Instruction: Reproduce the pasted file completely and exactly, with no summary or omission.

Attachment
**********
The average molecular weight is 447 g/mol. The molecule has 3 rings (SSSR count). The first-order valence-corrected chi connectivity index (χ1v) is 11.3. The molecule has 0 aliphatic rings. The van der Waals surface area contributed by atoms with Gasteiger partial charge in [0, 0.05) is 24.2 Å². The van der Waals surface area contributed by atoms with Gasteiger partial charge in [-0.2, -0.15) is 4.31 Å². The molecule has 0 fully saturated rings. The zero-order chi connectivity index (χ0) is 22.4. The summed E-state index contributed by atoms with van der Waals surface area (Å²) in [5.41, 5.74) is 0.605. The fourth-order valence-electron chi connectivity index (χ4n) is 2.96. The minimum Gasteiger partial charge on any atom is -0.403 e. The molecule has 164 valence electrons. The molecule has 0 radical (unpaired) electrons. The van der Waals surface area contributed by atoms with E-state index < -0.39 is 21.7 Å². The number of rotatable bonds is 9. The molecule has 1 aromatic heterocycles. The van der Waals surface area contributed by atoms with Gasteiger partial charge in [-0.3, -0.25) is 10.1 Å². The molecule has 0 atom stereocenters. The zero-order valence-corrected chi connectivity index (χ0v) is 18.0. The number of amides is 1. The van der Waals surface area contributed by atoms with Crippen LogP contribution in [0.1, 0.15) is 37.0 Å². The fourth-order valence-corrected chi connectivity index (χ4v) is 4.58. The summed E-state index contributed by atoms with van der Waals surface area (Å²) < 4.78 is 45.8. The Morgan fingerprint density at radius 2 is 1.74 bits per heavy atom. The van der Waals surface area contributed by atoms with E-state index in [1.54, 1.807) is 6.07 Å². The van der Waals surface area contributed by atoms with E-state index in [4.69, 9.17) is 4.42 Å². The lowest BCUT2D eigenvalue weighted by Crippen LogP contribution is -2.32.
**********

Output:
The average molecular weight is 447 g/mol. The molecule has 3 rings (SSSR count). The first-order valence-corrected chi connectivity index (χ1v) is 11.3. The molecule has 0 aliphatic rings. The van der Waals surface area contributed by atoms with Gasteiger partial charge in [0, 0.05) is 24.2 Å². The van der Waals surface area contributed by atoms with Gasteiger partial charge in [-0.2, -0.15) is 4.31 Å². The molecule has 0 fully saturated rings. The zero-order chi connectivity index (χ0) is 22.4. The summed E-state index contributed by atoms with van der Waals surface area (Å²) in [5.41, 5.74) is 0.605. The fourth-order valence-electron chi connectivity index (χ4n) is 2.96. The minimum Gasteiger partial charge on any atom is -0.403 e. The molecule has 164 valence electrons. The molecule has 0 radical (unpaired) electrons. The van der Waals surface area contributed by atoms with E-state index < -0.39 is 21.7 Å². The number of rotatable bonds is 9. The molecule has 1 aromatic heterocycles. The van der Waals surface area contributed by atoms with Gasteiger partial charge in [-0.3, -0.25) is 10.1 Å². The molecule has 0 atom stereocenters. The zero-order valence-corrected chi connectivity index (χ0v) is 18.0. The number of amides is 1. The van der Waals surface area contributed by atoms with Crippen LogP contribution in [0.1, 0.15) is 37.0 Å². The fourth-order valence-corrected chi connectivity index (χ4v) is 4.58. The summed E-state index contributed by atoms with van der Waals surface area (Å²) < 4.78 is 45.8. The Morgan fingerprint density at radius 2 is 1.74 bits per heavy atom. The van der Waals surface area contributed by atoms with E-state index in [1.54, 1.807) is 6.07 Å². The van der Waals surface area contributed by atoms with E-state index in [4.69, 9.17) is 4.42 Å². The lowest BCUT2D eigenvalue weighted by Crippen LogP contribution is -2.32.